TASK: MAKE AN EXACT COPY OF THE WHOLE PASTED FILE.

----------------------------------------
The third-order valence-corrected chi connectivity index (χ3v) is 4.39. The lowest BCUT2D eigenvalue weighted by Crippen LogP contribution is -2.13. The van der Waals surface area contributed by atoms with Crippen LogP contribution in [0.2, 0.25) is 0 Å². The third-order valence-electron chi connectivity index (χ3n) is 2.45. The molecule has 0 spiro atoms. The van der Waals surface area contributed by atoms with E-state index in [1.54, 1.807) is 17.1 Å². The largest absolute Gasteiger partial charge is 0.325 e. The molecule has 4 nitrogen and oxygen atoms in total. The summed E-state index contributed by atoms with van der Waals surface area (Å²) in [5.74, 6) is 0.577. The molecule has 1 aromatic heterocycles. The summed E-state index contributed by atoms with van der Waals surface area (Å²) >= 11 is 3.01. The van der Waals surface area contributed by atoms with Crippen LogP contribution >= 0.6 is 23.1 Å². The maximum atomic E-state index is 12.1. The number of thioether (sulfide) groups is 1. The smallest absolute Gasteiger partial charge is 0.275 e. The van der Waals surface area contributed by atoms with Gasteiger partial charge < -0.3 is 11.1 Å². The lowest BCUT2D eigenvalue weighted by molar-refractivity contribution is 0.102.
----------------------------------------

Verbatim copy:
The third-order valence-corrected chi connectivity index (χ3v) is 4.39. The lowest BCUT2D eigenvalue weighted by Crippen LogP contribution is -2.13. The van der Waals surface area contributed by atoms with Crippen LogP contribution in [0.2, 0.25) is 0 Å². The third-order valence-electron chi connectivity index (χ3n) is 2.45. The molecule has 0 spiro atoms. The van der Waals surface area contributed by atoms with E-state index in [1.54, 1.807) is 17.1 Å². The largest absolute Gasteiger partial charge is 0.325 e. The molecule has 4 nitrogen and oxygen atoms in total. The summed E-state index contributed by atoms with van der Waals surface area (Å²) in [5.74, 6) is 0.577. The molecule has 1 aromatic heterocycles. The summed E-state index contributed by atoms with van der Waals surface area (Å²) >= 11 is 3.01. The van der Waals surface area contributed by atoms with Crippen LogP contribution >= 0.6 is 23.1 Å². The maximum atomic E-state index is 12.1. The number of thioether (sulfide) groups is 1. The smallest absolute Gasteiger partial charge is 0.275 e. The van der Waals surface area contributed by atoms with Gasteiger partial charge < -0.3 is 11.1 Å². The lowest BCUT2D eigenvalue weighted by molar-refractivity contribution is 0.102.